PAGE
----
Fleet maintenance tips for the summer

Maintaining good conditions for your business vehicle fleet can be tricky over the summer months, here are some tips to keep them in shape.

Summer is knocking at the door and with it comes the hot weather and higher humidity. Summer is the busiest season for roadways and as the temperatures rise, fleet vehicles are prone to new hazards and additional maintenance requirements. Extreme heat can cause extra stress on vehicle components such as; the engine, wheels and brake systems.

A wide range of engine parts produce plenty of heat on their own already, and when the temperature rises, you risk having an engine breakdown. A routine check can help prevent these problems and prolong the service life of your cars and trucks.

A vehicle fleet must perform at the highest level in the most cost-effective way to be considered successful. To be able to get the most out of the vehicles in a fleet, a fleet manager must schedule maintenances strategically. Preparing a fleet for the summer is a necessary step to ensure its operational capabilities. According to experts “Heat, rather than cold, is the biggest stressor to the car and its electrical system”. Many of the essential parts of a truck such as belts, hoses, tires and wipers have a shorter lifespan when exposed to extremely hot temperatures and sunlight.

Here is a list of key components that require additional attention in the summer;


In the summer, tire pressure increases due to hot weather. Fleets must check tire pressure regularly to avoid dangerous mishaps. Under-inflated, over-inflated or worn out tires can be extremely dangerous on the road. Fleets should have a routine tire pressure check once a month. Heat also causes the rubber in tires to break down faster, so you should regularly check for tread depth and inflation before hitting the road. Poor tire maintenance is one of the leading causes of accidents on the roads.

Cooling system

During the summer season, engines may overheat and its one of the top reasons for vehicle breakdowns. Aside from keeping the driver cool and comfortable, the engine requires cool air to function properly. As temperatures increase, cooling systems have to compensate to make sure everything stays cool.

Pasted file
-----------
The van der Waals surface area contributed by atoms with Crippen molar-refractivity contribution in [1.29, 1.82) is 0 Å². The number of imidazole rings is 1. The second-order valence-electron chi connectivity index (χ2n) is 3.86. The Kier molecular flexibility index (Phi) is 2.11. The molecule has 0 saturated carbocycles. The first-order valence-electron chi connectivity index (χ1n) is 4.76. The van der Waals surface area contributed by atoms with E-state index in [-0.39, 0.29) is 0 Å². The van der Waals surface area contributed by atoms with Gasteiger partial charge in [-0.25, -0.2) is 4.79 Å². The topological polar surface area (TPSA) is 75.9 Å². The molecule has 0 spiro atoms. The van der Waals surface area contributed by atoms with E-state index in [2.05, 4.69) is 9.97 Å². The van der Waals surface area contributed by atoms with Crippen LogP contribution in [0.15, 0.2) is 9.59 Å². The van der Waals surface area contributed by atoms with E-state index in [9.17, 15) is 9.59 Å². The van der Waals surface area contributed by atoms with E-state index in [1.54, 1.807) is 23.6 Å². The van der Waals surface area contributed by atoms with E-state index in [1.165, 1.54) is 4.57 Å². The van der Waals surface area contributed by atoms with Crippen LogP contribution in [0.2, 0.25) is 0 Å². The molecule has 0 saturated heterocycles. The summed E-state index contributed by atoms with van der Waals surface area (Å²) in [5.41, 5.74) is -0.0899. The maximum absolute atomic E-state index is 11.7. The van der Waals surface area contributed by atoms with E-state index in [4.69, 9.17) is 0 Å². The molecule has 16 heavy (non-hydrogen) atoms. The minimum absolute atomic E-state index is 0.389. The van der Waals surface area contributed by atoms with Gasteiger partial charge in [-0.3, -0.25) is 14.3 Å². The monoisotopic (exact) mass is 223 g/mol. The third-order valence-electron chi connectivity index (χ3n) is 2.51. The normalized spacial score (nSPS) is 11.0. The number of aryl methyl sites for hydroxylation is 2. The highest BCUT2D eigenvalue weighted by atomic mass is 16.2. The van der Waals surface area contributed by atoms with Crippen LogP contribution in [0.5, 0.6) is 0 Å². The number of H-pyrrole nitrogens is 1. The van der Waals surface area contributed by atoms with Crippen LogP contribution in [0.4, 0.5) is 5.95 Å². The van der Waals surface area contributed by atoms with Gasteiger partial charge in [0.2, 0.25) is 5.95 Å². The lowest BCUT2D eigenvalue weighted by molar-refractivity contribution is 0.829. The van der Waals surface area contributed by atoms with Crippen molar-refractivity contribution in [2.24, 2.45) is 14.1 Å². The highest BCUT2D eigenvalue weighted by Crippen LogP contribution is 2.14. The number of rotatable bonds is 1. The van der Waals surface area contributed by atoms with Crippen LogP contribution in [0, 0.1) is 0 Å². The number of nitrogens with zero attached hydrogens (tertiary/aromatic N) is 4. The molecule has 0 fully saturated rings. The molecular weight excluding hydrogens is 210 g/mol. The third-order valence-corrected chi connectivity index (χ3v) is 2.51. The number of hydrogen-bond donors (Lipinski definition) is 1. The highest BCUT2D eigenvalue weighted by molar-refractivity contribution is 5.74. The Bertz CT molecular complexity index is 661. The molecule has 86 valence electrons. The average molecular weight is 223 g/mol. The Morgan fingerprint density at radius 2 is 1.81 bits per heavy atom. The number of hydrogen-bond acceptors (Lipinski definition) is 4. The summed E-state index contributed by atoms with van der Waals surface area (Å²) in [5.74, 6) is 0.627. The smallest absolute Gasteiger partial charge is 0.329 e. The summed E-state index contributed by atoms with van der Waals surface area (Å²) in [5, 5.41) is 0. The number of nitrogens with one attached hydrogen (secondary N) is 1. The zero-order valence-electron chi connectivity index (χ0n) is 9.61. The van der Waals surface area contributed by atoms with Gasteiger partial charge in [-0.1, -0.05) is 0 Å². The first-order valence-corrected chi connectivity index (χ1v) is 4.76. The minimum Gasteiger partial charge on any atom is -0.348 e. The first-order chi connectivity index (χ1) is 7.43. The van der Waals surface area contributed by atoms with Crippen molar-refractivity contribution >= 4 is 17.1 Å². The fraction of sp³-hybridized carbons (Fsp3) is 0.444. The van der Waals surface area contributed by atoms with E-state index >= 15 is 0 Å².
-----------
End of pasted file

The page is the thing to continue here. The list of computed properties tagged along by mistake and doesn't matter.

Vehicle cooling systems need to be flushed and refilled every 24 months. Flush them before the start of summer to make sure they can handle extreme temperatures on the roadways. Antifreeze levels need to be checked regularly, if the antifreeze-to-water ratio is off, the system may malfunction even in the summer.

Belts and hoses

Belts and hoses are the connectors that help all of your truck’s components work together in harmony. Exposure to extreme heat, vibration and other environmental elements causes the belts to deteriorate over time. Essential components like the serpentine belt which keeps car components together including air conditioning, alternator and power steering, needs to be replaced in case of tears or cracking. Experts recommend replacing the belts every 60000 to 100000 miles.

Oil and filter

Depending on where you live, extremely hot or cold weather can speed up the thermal breakdown of your motor oil, making it less effective. It is usually recommended to change your oil every 3000-5000 miles. But for vehicles operating under extreme conditions like high temperatures or carrying heavy cargo, it should be done sooner to prevent any malfunctions.

Also, make sure to check underneath the vehicle for possible leaks. In addition, the air filter may be clogged over the winter from the debris on the road. Changing it periodically (every 12000-15000 miles)makes sure the vehicle’s electrical systems are getting the fresh air they need on hot summer days and can help increase the gas/mileage ratio.


Heat is the enemy of all vehicle parts and battery is not an exception. Car batteries contain a range of different chemicals that can change significantly under the heat, causing overcharging, chemical evaporation and corrosion on conducting grids. A corrosion buildup can result in reduced voltage, which could prevent your truck’s engine from starting. A car battery usually lasts for 3 to 5 years. If your battery is older than 5 years, it is preferable to replace it in order to save yourself from being stranded in the middle of nowhere.

Oil and filter changes, fluid, tire pressure and other routine maintenance checks need to be done as usual during the summer. But managing a fleet is not as challenging as it used to be, technology has evolved in a good way, using fleet tracking devices and fleet management software, managers are able to schedule routine maintenance reminders to keep track of everything ahead of time. Summer maintenance is very important and should be done promptly to ensure your vehicle is in prime condition.

Further reading on fleet maintenance

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Owen Gough, SmallBusiness UK

Owen Gough

Owen was a reporter for Bonhill Group plc writing across the Smallbusiness.co.uk and Growthbusiness.co.uk titles before moving on to be a Digital Technology reporter for the Express.co.uk.

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Fleet Management

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